Gardeners are beginning to see the fruits of their labor with the ripening of fruits and vegetables in the Historic Area. Cucumbers are coming in by the basket full, potatoes are ready for digging, beets are nearly ready and the onions have just been harvested.
For the first time we are growing the Bull Nose Bell Pepper (Capsicum annuum) in addition to the cayenne peppers. Grown at Monticello by Thomas Jefferson, it has been described as one of the best pickled peppers because of their mildness and their thick, fleshy, and tender rind. The pepper matures from green to scarlet, getting sweeter over time. They are crunchy and good to eat raw or pickled.
By the 18th century, peppers, particularly of the bell type, are often pickled. Richard Bradley, writing in Dictionarium botanicum (1728) observes: “These make a very good Shew in a Garden and are two ways useful, the green Pods make an excellent Pickle, and when the pods are full ripe, the Seed within them being clean’d and pounded in a Mortar is very good to put into Sauces, but ‘tis very hot, so that a little of it goes a great way; the long Pods are the best for pickling, and the ripe Seeds also of the long Pods are best for Sauces.”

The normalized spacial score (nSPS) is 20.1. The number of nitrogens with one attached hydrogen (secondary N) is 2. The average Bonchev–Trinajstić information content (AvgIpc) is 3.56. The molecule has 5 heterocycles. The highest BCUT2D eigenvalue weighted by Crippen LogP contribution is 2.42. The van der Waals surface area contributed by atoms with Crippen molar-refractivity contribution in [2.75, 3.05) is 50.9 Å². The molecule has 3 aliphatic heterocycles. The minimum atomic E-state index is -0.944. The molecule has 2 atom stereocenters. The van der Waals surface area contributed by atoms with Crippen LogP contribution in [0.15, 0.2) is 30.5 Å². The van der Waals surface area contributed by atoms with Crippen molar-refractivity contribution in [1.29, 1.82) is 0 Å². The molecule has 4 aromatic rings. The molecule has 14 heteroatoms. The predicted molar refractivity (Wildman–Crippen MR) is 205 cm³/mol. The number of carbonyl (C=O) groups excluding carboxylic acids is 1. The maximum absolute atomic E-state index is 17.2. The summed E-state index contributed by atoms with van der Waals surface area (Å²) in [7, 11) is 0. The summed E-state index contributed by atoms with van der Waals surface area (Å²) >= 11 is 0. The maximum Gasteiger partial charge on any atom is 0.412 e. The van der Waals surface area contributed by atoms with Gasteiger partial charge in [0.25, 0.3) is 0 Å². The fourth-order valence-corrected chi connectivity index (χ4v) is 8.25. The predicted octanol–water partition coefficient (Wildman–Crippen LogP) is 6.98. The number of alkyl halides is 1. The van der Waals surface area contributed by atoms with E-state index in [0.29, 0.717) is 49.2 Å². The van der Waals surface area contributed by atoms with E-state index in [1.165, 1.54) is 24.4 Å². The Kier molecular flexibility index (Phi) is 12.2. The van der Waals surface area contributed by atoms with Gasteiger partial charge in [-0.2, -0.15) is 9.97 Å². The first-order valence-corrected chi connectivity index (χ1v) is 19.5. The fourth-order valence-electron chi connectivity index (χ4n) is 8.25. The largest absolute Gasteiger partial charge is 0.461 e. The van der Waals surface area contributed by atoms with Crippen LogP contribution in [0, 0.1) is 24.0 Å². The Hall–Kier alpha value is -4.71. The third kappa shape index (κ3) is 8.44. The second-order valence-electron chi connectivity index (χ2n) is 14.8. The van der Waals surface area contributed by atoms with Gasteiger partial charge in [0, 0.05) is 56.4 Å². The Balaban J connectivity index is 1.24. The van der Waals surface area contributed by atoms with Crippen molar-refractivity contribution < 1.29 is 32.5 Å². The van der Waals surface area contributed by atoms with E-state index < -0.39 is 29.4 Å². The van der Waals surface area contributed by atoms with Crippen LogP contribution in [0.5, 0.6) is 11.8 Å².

Dead-heading the perennials is a full time task. As one flower fades another one steals the show. Bee balm (Monarda didyma) is the number one asked about plant in the garden by our guests and is a favorite with hummingbirds as well.
The tall, stately Rosinweed (Silphium trifoliatum) is an easy perennial that most gardeners do not know. It is currently blooming at the Colonial Nursery at about 8’ tall.